Rudin offers the provocative hypothesis that most black-box models can be replaced by equally or near-equally accurate interpretable models, and that there is in fact no trade-off between interpretability and accuracy. This is a bold and important claim, and she formalizes the case for it. The gist of her argument is that, due to the finite size of the dataset on which any model is trained, there will generally be many models within a small performance margin of the globally optimal model, and that among these one is likely to find an interpretable model. Put another way: no finite dataset contains enough information to pick out an infinitely precise region within model space, so the question becomes whether the set of close-to-optimal models is large enough to contain an interpretable model. A series of set-approximation theorems in A study in Rashomon curves and volumes argues that one is indeed likely to find an interpretable model within this set.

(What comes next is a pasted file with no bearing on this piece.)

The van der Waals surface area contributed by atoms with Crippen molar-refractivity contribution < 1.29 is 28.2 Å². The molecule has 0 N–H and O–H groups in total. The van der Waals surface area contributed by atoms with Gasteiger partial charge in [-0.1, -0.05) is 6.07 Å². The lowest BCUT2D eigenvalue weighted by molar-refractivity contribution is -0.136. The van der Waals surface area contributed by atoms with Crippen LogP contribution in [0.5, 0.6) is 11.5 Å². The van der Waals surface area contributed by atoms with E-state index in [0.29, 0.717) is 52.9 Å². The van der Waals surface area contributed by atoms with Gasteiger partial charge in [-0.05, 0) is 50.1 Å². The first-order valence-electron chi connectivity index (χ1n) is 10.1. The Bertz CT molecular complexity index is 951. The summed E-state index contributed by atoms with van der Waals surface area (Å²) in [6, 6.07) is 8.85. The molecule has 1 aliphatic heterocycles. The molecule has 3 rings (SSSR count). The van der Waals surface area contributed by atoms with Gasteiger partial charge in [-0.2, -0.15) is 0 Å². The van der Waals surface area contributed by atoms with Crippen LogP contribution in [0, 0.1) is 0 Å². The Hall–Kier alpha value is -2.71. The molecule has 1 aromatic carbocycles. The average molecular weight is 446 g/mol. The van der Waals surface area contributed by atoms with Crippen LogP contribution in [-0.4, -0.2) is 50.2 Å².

Rudin’s lab at Duke University is all about training intrinsically interpretable models. Of particular interest are rule lists, which are sequences of logical conditions of the following form:
IF age between 18-20 and sex is male THEN predict arrest (within 2 years) ELSE IF age between 21-23 and 2-3 prior offenses THEN predict arrest ELSE IF more than three priors THEN predict arrest ELSE predict no arrest.
A second model category of interest is scoring systems, in which an integer score is computed by summing integer “points” associated with binary conditions, and the final model output is determined by a lookup table indexed by scores: